When I worked at the Department of Education back in the mid-2000s, it always surprised me when the sector reacted to what I’d have thought would have been good news, (a new injection of cash into a specific policy area for example), with disappointment. Once out of government though, I soon realised that the world isn’t divided into discrete policy areas. As such, the reason small-scale, specifically-targeted funding often disappoints is that it only addresses a tiny part of a much bigger problem.
This is certainly the case with this weeks’ announcement of an extra £40 million in 2017 to help local authorities (LAs) through the final year of the transition to Education Health and Care Plans (EHCPs; the system that replaced “Statements” for SEND children with “high needs”). To be fair, this is very welcome and much needed financial support for authorities. As we pointed out in Joining the Dots and SEND and poverty last year, LAs have struggled to cope with the increasing demand for EHCPs, not least because funding cuts have seriously eroded their capacity. Meanwhile this has all taken place against a backdrop of major reforms that have put groups of schools in charge of some services previously provided by LAs.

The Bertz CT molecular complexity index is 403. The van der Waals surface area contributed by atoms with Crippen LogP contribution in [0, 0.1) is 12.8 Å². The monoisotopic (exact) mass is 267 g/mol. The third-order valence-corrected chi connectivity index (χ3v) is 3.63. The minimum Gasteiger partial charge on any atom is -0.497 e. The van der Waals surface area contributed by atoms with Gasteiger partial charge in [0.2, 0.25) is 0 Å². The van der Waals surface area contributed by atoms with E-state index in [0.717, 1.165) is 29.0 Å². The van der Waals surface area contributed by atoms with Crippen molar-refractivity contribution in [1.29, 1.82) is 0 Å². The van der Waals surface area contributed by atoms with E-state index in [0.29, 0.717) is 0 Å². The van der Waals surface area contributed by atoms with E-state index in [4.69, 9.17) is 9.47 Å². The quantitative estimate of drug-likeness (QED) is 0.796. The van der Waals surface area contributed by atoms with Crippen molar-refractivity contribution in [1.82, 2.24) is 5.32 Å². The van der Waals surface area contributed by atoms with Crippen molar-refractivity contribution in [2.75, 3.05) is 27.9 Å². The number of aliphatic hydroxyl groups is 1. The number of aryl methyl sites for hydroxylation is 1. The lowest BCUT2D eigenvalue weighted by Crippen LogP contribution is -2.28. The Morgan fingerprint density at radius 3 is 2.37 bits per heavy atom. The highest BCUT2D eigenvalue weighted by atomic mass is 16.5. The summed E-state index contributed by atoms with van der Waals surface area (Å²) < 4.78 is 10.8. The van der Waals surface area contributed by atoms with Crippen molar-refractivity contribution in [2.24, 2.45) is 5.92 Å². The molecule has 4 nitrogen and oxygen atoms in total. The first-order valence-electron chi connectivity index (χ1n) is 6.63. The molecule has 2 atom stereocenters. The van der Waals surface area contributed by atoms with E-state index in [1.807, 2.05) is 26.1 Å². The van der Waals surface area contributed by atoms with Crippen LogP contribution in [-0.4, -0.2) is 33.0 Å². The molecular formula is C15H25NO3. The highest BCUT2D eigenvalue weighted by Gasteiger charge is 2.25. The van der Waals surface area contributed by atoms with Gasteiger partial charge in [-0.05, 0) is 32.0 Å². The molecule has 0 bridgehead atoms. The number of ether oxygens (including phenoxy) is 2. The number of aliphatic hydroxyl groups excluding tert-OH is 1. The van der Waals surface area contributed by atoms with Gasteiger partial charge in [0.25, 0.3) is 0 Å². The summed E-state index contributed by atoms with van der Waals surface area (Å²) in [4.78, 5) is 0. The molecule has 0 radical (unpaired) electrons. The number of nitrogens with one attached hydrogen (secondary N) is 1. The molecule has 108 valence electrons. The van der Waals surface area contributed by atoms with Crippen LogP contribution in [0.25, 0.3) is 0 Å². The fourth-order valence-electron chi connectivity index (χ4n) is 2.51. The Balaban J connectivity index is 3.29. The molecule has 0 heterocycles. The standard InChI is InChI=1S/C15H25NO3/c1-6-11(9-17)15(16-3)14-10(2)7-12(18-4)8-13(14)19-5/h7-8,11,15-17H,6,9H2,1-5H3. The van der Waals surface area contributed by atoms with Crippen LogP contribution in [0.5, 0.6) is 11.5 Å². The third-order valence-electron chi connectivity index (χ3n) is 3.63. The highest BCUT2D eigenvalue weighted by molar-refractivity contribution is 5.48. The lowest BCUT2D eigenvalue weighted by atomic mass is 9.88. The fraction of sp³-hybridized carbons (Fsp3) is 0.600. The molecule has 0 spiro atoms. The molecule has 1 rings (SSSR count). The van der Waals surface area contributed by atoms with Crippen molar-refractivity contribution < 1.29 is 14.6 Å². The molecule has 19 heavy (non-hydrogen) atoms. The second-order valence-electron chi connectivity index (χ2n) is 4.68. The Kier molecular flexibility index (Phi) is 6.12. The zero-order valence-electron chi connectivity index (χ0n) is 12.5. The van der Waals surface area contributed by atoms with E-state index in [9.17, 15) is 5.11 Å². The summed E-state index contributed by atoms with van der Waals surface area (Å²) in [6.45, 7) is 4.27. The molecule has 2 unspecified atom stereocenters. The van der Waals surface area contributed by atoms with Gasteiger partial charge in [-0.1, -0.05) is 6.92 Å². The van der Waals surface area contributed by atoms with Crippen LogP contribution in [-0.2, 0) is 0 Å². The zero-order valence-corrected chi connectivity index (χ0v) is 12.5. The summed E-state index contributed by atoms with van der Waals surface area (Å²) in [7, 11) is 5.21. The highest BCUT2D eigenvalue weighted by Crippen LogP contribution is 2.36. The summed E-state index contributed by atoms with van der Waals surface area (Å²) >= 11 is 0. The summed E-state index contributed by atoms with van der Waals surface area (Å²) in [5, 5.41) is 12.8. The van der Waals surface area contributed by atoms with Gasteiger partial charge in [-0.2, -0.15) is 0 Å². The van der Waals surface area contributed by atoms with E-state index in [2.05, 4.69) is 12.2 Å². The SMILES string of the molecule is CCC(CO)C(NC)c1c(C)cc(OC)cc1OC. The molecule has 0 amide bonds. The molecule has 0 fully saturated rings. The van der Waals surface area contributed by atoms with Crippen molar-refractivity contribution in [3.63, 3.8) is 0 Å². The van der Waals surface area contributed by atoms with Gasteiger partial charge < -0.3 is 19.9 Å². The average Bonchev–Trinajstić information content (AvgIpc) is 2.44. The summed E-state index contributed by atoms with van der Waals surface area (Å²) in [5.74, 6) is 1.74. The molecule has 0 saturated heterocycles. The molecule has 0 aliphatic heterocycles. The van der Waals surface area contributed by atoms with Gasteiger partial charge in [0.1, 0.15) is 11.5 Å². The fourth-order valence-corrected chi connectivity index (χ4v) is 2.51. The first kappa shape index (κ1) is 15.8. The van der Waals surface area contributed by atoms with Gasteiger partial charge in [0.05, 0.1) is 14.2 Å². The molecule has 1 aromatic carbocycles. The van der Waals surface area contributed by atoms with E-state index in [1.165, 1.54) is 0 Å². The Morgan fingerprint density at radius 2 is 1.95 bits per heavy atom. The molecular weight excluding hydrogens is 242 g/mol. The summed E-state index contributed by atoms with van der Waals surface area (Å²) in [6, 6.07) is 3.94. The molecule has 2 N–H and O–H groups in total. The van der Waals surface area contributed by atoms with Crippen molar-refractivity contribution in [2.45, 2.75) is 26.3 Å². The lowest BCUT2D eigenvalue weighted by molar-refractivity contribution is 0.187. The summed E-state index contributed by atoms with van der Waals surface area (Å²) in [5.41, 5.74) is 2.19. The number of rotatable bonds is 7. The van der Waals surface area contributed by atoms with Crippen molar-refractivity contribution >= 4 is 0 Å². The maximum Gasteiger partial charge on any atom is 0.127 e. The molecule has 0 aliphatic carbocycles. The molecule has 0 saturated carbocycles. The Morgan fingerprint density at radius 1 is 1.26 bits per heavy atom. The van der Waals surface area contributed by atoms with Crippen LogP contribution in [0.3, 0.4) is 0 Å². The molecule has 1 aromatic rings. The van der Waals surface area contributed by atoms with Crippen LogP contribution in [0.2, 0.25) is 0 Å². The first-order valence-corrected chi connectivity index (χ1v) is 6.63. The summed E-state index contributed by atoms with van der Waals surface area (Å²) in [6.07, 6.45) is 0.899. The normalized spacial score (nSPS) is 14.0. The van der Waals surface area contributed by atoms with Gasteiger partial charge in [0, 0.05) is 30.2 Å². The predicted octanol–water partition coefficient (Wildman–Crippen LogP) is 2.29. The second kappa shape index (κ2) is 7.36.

We’re therefore pleased that the DfE has recognised the problem, and taken our advice in implementing steps to address some of the issues.
Whilst undeniably useful in helping authorities bring in extra capacity to deal with the changing system, the funding doesn’t address the long term problem: an increasing number of children and young people with complex needs (the kind that an EHCP is meant to address). Authorities’ ability to manage a growing volume EHCPs as more children with SEND enter the school system won’t be fixed by a one-off injection of cash. Nor will it help them raise the quality of provision available to children with SEND, which after all, is what really matters here.
Furthermore, this new funding does not sufficiently recognise another additional burden imposed by recent reforms: the inclusion of 18-25 year old in SEND reforms. As Barney Angliss points out, although this is a welcome move, it has also created a demand which authorities are not resourced to meet in the medium to long term.
This funding announcement is certainly welcome. However, crucial services for young people with SEND will increasingly struggle to meet growing demand in the context of squeezed budgets across schools, the NHS and social care. As a result, children with SEND, particularly those from disadvantaged backgrounds, will continue to fall through the gaps until policy makers and education leaders prioritise the needs of children with SEND, and until the services they rely on receive long term funding commitments that match the scale of need and reform.